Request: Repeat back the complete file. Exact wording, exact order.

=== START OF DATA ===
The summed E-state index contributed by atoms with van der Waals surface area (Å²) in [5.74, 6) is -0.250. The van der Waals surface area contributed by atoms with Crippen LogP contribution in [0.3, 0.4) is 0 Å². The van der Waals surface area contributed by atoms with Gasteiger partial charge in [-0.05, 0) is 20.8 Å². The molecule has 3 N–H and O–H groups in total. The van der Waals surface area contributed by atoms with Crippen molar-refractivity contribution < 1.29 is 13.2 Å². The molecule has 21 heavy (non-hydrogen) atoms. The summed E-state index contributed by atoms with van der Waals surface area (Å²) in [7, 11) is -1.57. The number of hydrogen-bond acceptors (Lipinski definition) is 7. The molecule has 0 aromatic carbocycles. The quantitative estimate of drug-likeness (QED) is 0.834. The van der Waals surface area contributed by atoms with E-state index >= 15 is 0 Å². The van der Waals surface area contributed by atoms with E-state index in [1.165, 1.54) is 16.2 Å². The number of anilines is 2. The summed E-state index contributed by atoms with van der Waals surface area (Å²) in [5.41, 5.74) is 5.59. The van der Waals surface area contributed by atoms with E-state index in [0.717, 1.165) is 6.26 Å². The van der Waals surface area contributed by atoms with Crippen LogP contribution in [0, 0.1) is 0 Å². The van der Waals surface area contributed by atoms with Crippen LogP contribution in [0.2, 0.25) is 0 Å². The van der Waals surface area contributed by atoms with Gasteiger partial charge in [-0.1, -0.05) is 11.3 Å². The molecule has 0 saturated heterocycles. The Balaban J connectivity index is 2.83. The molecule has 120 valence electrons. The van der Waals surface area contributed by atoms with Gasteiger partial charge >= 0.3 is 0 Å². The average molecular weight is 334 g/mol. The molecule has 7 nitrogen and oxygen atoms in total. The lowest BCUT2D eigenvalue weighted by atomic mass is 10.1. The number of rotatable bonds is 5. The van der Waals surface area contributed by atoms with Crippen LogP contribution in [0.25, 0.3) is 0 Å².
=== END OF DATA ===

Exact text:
The summed E-state index contributed by atoms with van der Waals surface area (Å²) in [5.74, 6) is -0.250. The van der Waals surface area contributed by atoms with Crippen LogP contribution in [0.3, 0.4) is 0 Å². The van der Waals surface area contributed by atoms with Gasteiger partial charge in [-0.05, 0) is 20.8 Å². The molecule has 3 N–H and O–H groups in total. The van der Waals surface area contributed by atoms with Crippen molar-refractivity contribution < 1.29 is 13.2 Å². The molecule has 21 heavy (non-hydrogen) atoms. The summed E-state index contributed by atoms with van der Waals surface area (Å²) in [7, 11) is -1.57. The number of hydrogen-bond acceptors (Lipinski definition) is 7. The molecule has 0 aromatic carbocycles. The quantitative estimate of drug-likeness (QED) is 0.834. The van der Waals surface area contributed by atoms with E-state index >= 15 is 0 Å². The van der Waals surface area contributed by atoms with E-state index in [1.165, 1.54) is 16.2 Å². The number of anilines is 2. The summed E-state index contributed by atoms with van der Waals surface area (Å²) in [5.41, 5.74) is 5.59. The van der Waals surface area contributed by atoms with E-state index in [0.717, 1.165) is 6.26 Å². The van der Waals surface area contributed by atoms with Crippen LogP contribution in [0, 0.1) is 0 Å². The van der Waals surface area contributed by atoms with Crippen LogP contribution in [0.2, 0.25) is 0 Å². The van der Waals surface area contributed by atoms with Gasteiger partial charge in [-0.1, -0.05) is 11.3 Å². The molecule has 0 saturated heterocycles. The Balaban J connectivity index is 2.83. The molecule has 120 valence electrons. The van der Waals surface area contributed by atoms with Gasteiger partial charge >= 0.3 is 0 Å². The average molecular weight is 334 g/mol. The molecule has 7 nitrogen and oxygen atoms in total. The lowest BCUT2D eigenvalue weighted by atomic mass is 10.1. The number of rotatable bonds is 5. The van der Waals surface area contributed by atoms with Crippen LogP contribution in [0.25, 0.3) is 0 Å².